RMIT proposes digital twins for defence aircraft

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RMIT proposes digital twins for defence aircraft

AI to manage maintenance and procurement.

Researchers at RMIT University are proposing an artificially intelligent Virtual Design, Optimisation and Testing (VDOT) framework for managing defence fleet procurement and maintenance decisions.

Associate professor Adrian Orifici from RMIT’s School of Engineering said understanding the mountains of incoming performance data was a major challenge defence agencies are struggling with.

“Systems like defence are now so complex that optimising and maintaining all the technology effectively is beyond human capability,” he said.

“What’s needed is an integrated environment where digital representations of systems, models and simulations - combined with new thinking in data analytics and AI - are all adding value to the flow of information and sensor data.”

He argues that the VDOT framework could do this, while also virtually testing components to evaluate mission performance for new aircraft or other assets.

It could even recommend design possible design changes based on historical performance data.

“VDOT proposes a disruptive approach, one that can help predict the cost of ownership of an aircraft that may be in service with the RAAF for up to 40 years,” Orifici said.

“This means smarter acquisition and value for money, where a new fleet can be evaluated in various battle scenarios before making a procurement decision.

“In this way, our proposed AI system would oversee the massive amounts of data from a plethora of sources to inform decisions that save time, money and potentially lives.”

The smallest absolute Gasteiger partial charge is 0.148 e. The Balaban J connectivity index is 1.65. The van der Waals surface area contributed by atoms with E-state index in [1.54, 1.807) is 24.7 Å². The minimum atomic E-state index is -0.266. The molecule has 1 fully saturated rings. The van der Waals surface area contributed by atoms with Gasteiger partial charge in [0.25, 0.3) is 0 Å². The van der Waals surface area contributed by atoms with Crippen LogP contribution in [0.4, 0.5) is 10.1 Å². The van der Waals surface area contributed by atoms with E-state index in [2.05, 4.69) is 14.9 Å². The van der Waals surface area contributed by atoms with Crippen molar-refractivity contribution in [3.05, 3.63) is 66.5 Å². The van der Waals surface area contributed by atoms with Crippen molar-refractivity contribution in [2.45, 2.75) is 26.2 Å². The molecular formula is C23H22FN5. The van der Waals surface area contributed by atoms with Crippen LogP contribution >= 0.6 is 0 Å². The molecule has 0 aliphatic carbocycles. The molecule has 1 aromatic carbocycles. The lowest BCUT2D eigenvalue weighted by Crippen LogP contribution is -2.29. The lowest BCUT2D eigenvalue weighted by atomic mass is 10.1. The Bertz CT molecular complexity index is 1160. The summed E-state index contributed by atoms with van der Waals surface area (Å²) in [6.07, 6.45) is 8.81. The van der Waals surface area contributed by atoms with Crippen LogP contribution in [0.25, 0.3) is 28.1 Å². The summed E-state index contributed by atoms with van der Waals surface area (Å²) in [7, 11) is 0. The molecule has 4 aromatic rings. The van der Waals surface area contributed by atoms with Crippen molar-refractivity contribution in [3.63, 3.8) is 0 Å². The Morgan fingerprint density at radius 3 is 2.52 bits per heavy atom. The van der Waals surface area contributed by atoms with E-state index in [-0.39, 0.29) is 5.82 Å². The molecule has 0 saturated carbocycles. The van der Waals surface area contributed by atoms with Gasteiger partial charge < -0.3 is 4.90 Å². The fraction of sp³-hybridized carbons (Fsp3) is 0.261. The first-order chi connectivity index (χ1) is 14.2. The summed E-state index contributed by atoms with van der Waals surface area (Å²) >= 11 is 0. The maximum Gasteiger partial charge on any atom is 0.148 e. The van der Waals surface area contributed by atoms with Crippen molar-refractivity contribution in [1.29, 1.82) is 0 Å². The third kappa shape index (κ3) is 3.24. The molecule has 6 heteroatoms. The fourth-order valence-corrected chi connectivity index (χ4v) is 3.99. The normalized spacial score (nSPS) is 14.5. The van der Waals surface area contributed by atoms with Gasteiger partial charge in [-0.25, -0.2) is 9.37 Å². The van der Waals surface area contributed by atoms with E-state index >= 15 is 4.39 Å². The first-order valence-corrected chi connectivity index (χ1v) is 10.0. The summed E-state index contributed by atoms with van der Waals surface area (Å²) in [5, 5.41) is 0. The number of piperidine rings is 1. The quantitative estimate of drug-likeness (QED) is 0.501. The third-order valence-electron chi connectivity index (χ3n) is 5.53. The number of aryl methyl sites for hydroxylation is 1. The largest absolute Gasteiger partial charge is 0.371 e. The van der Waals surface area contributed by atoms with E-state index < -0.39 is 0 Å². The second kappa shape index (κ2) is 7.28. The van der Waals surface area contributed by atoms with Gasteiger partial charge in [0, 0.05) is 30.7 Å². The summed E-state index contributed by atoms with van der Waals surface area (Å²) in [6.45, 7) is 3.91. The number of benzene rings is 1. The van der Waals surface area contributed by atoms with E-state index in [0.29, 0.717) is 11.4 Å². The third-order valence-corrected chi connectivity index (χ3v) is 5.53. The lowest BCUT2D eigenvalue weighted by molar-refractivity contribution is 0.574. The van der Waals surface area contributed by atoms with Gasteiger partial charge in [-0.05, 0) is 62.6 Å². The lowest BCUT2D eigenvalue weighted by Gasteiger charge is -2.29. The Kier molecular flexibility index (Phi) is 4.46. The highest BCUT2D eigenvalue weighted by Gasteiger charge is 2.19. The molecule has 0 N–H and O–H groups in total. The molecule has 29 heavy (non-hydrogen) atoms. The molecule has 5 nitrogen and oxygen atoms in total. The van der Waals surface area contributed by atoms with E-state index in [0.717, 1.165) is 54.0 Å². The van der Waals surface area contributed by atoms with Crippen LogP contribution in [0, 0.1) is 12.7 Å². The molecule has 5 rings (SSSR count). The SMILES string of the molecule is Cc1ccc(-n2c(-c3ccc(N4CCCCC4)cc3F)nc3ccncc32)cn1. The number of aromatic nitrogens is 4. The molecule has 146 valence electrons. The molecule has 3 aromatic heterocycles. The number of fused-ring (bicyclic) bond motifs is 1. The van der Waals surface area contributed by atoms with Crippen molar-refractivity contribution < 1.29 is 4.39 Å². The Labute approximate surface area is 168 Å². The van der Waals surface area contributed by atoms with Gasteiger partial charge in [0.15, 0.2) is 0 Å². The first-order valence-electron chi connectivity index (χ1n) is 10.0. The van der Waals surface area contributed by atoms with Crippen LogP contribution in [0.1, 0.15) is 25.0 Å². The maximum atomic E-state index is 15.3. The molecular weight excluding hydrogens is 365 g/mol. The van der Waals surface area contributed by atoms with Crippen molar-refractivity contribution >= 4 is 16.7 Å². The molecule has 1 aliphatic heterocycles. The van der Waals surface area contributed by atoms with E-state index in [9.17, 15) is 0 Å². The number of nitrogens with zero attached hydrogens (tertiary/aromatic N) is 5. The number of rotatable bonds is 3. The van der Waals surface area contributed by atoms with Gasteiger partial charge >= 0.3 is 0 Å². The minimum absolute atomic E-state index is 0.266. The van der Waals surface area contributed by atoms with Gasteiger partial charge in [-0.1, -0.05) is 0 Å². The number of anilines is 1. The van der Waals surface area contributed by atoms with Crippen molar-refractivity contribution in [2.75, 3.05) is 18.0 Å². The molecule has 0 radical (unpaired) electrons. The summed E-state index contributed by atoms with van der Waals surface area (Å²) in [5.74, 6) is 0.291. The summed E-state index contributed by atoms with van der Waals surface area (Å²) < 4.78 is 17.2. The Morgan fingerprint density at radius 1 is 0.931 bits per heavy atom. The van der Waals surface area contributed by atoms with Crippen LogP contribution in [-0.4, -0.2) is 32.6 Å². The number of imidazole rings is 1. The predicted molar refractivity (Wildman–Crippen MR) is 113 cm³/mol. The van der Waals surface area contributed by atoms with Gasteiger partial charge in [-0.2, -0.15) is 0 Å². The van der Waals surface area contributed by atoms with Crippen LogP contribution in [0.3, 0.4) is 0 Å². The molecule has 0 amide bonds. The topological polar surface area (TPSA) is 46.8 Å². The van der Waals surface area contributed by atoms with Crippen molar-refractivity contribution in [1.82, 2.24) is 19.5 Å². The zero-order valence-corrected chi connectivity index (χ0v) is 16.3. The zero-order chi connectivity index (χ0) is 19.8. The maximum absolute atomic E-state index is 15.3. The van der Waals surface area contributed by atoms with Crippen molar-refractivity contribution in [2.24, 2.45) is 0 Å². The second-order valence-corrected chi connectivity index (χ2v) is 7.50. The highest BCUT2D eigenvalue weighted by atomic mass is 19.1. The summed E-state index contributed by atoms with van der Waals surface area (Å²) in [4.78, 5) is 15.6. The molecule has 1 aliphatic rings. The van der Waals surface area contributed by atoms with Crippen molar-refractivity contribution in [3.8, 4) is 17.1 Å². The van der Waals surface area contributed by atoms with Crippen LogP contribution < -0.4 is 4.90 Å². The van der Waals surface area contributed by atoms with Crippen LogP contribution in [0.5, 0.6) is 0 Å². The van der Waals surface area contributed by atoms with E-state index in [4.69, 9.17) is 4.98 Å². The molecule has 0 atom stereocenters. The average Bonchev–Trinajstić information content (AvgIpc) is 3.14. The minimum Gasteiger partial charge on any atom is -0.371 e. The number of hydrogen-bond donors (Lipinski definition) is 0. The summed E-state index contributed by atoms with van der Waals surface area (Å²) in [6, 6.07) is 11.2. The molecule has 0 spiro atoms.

Associate Dean of Aerospace Engineering and Aviation at RMIT, Professor Pier Marzocca, added that smart materials with built-in sensors would collect data for each aircraft or component on strain, repair needs and the type and number of deployments, then feed that into this system.

“In the not-too-distant future, all aircraft will have a digital twin with all the information on materials and specifications added to over time with flight data, engine data and so on,” Marzocca said.

“By harnessing these disruptive technologies to optimise complex systems, VDOT gives us the first real look of what industry 4.0 looks like for defence.”

However, Orifici said that successfully implementing VDOT or similar frameworks will require significant work in assigning responsibilities and intellectual property controls across disparate systems and databases.

“The feasibility of developing such a system has been systematically investigated and proven but complexities over access and IP security are some of the challenges to be overcome,” Orifici said.

“Our virtual framework serves as a platform offering a way forward for defence to embrace an industry 4.0 system and optimise these complex systems.”

RMIT is presenting the VDOT framework at the 18th Australian International Aerospace Congress in Melbourne this week.

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